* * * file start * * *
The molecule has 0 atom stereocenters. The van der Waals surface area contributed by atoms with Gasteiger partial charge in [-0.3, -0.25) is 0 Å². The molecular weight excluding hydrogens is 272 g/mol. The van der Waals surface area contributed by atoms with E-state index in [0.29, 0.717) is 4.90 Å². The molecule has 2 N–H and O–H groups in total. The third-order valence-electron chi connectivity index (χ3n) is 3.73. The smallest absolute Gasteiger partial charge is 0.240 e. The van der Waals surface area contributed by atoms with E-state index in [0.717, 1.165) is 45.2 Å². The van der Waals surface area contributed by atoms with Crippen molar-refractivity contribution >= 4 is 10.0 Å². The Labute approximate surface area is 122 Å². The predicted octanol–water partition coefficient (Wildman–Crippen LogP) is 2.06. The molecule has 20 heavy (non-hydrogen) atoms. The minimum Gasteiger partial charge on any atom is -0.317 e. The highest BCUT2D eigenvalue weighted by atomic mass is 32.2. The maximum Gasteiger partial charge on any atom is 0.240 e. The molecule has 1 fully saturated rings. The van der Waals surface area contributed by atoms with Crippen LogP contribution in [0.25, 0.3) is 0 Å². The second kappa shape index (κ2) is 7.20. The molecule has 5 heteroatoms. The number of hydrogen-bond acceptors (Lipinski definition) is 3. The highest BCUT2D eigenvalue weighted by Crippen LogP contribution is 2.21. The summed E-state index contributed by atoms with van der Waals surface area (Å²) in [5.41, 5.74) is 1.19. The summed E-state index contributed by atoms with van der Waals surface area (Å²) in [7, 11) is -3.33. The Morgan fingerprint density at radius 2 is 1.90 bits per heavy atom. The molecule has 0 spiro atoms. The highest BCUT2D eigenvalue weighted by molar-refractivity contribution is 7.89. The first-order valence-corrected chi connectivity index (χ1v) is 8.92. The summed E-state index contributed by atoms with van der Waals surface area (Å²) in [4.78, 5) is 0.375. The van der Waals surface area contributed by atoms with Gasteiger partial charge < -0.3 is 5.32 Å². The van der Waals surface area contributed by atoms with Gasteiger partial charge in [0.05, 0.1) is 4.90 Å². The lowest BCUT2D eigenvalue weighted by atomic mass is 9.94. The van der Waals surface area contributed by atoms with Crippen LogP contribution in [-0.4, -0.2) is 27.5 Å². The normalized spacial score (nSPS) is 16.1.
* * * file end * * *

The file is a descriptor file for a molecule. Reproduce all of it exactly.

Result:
The molecule has 0 atom stereocenters. The van der Waals surface area contributed by atoms with Gasteiger partial charge in [-0.3, -0.25) is 0 Å². The molecular weight excluding hydrogens is 272 g/mol. The van der Waals surface area contributed by atoms with E-state index in [0.29, 0.717) is 4.90 Å². The molecule has 2 N–H and O–H groups in total. The third-order valence-electron chi connectivity index (χ3n) is 3.73. The smallest absolute Gasteiger partial charge is 0.240 e. The van der Waals surface area contributed by atoms with E-state index in [0.717, 1.165) is 45.2 Å². The van der Waals surface area contributed by atoms with Crippen molar-refractivity contribution >= 4 is 10.0 Å². The Labute approximate surface area is 122 Å². The predicted octanol–water partition coefficient (Wildman–Crippen LogP) is 2.06. The molecule has 20 heavy (non-hydrogen) atoms. The minimum Gasteiger partial charge on any atom is -0.317 e. The highest BCUT2D eigenvalue weighted by atomic mass is 32.2. The maximum Gasteiger partial charge on any atom is 0.240 e. The molecule has 1 fully saturated rings. The van der Waals surface area contributed by atoms with Crippen LogP contribution in [0.25, 0.3) is 0 Å². The second kappa shape index (κ2) is 7.20. The molecule has 5 heteroatoms. The number of hydrogen-bond acceptors (Lipinski definition) is 3. The highest BCUT2D eigenvalue weighted by Crippen LogP contribution is 2.21. The summed E-state index contributed by atoms with van der Waals surface area (Å²) in [5.41, 5.74) is 1.19. The summed E-state index contributed by atoms with van der Waals surface area (Å²) in [7, 11) is -3.33. The Morgan fingerprint density at radius 2 is 1.90 bits per heavy atom. The molecule has 0 spiro atoms. The highest BCUT2D eigenvalue weighted by molar-refractivity contribution is 7.89. The first-order valence-corrected chi connectivity index (χ1v) is 8.92. The summed E-state index contributed by atoms with van der Waals surface area (Å²) in [4.78, 5) is 0.375. The van der Waals surface area contributed by atoms with Gasteiger partial charge < -0.3 is 5.32 Å². The van der Waals surface area contributed by atoms with Gasteiger partial charge in [0.05, 0.1) is 4.90 Å². The lowest BCUT2D eigenvalue weighted by atomic mass is 9.94. The van der Waals surface area contributed by atoms with Crippen LogP contribution in [-0.4, -0.2) is 27.5 Å². The normalized spacial score (nSPS) is 16.1.